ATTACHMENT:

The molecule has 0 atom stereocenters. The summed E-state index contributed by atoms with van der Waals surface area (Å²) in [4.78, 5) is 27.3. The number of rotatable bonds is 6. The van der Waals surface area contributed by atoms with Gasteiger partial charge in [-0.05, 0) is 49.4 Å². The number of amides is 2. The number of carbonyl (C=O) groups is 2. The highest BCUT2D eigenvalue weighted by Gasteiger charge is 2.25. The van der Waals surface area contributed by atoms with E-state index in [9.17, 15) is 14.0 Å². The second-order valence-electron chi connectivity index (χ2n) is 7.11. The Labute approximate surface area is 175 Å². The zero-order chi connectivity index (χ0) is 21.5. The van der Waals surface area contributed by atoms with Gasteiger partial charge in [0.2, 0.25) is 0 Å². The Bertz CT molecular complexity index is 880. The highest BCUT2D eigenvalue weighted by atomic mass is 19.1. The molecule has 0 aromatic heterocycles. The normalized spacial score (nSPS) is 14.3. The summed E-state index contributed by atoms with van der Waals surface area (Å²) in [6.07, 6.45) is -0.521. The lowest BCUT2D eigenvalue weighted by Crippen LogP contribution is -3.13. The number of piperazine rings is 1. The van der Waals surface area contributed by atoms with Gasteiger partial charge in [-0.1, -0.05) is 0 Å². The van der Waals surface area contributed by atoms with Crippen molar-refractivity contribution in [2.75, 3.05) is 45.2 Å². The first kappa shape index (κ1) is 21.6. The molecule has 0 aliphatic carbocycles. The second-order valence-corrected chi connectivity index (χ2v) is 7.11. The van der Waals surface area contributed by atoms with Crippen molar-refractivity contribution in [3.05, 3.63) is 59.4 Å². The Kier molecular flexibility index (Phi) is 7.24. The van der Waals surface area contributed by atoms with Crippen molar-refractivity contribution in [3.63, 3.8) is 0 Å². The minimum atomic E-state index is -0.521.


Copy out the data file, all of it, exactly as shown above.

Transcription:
The molecule has 0 atom stereocenters. The summed E-state index contributed by atoms with van der Waals surface area (Å²) in [4.78, 5) is 27.3. The number of rotatable bonds is 6. The van der Waals surface area contributed by atoms with Gasteiger partial charge in [-0.05, 0) is 49.4 Å². The number of amides is 2. The number of carbonyl (C=O) groups is 2. The highest BCUT2D eigenvalue weighted by Gasteiger charge is 2.25. The van der Waals surface area contributed by atoms with E-state index in [9.17, 15) is 14.0 Å². The second-order valence-electron chi connectivity index (χ2n) is 7.11. The Labute approximate surface area is 175 Å². The zero-order chi connectivity index (χ0) is 21.5. The van der Waals surface area contributed by atoms with Gasteiger partial charge in [0.2, 0.25) is 0 Å². The Bertz CT molecular complexity index is 880. The highest BCUT2D eigenvalue weighted by atomic mass is 19.1. The molecule has 0 aromatic heterocycles. The normalized spacial score (nSPS) is 14.3. The summed E-state index contributed by atoms with van der Waals surface area (Å²) in [6.07, 6.45) is -0.521. The lowest BCUT2D eigenvalue weighted by Crippen LogP contribution is -3.13. The number of piperazine rings is 1. The van der Waals surface area contributed by atoms with Gasteiger partial charge in [-0.1, -0.05) is 0 Å². The van der Waals surface area contributed by atoms with Crippen molar-refractivity contribution in [2.75, 3.05) is 45.2 Å². The first kappa shape index (κ1) is 21.6. The molecule has 0 aliphatic carbocycles. The second-order valence-corrected chi connectivity index (χ2v) is 7.11. The van der Waals surface area contributed by atoms with Crippen molar-refractivity contribution in [3.05, 3.63) is 59.4 Å². The Kier molecular flexibility index (Phi) is 7.24. The van der Waals surface area contributed by atoms with Crippen molar-refractivity contribution in [3.63, 3.8) is 0 Å². The minimum atomic E-state index is -0.521.